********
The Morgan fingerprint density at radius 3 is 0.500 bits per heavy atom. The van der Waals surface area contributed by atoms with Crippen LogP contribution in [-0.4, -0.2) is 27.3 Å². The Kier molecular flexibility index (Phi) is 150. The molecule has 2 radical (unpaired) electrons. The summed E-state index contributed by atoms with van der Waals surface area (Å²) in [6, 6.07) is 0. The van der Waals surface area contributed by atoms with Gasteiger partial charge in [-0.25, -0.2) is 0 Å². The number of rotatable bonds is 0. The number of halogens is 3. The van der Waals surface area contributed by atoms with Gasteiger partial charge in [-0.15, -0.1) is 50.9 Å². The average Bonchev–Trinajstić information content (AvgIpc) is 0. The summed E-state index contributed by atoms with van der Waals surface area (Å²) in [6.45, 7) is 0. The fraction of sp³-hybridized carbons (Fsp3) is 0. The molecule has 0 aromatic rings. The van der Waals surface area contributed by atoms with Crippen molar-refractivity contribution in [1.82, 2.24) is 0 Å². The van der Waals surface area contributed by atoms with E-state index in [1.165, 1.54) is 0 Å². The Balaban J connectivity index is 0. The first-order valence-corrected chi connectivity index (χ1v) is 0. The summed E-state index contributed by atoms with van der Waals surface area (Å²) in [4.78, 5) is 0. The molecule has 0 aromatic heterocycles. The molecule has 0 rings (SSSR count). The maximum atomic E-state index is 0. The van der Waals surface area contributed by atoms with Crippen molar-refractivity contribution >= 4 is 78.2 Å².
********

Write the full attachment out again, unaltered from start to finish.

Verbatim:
The Morgan fingerprint density at radius 3 is 0.500 bits per heavy atom. The van der Waals surface area contributed by atoms with Crippen LogP contribution in [-0.4, -0.2) is 27.3 Å². The Kier molecular flexibility index (Phi) is 150. The molecule has 2 radical (unpaired) electrons. The summed E-state index contributed by atoms with van der Waals surface area (Å²) in [6, 6.07) is 0. The van der Waals surface area contributed by atoms with Gasteiger partial charge in [-0.25, -0.2) is 0 Å². The number of rotatable bonds is 0. The number of halogens is 3. The van der Waals surface area contributed by atoms with Gasteiger partial charge in [-0.15, -0.1) is 50.9 Å². The average Bonchev–Trinajstić information content (AvgIpc) is 0. The summed E-state index contributed by atoms with van der Waals surface area (Å²) in [6.45, 7) is 0. The fraction of sp³-hybridized carbons (Fsp3) is 0. The molecule has 0 aromatic rings. The van der Waals surface area contributed by atoms with Crippen molar-refractivity contribution in [1.82, 2.24) is 0 Å². The van der Waals surface area contributed by atoms with E-state index in [1.165, 1.54) is 0 Å². The Balaban J connectivity index is 0. The first-order valence-corrected chi connectivity index (χ1v) is 0. The summed E-state index contributed by atoms with van der Waals surface area (Å²) in [4.78, 5) is 0. The molecule has 0 aromatic heterocycles. The molecule has 0 rings (SSSR count). The maximum atomic E-state index is 0. The van der Waals surface area contributed by atoms with Crippen molar-refractivity contribution >= 4 is 78.2 Å².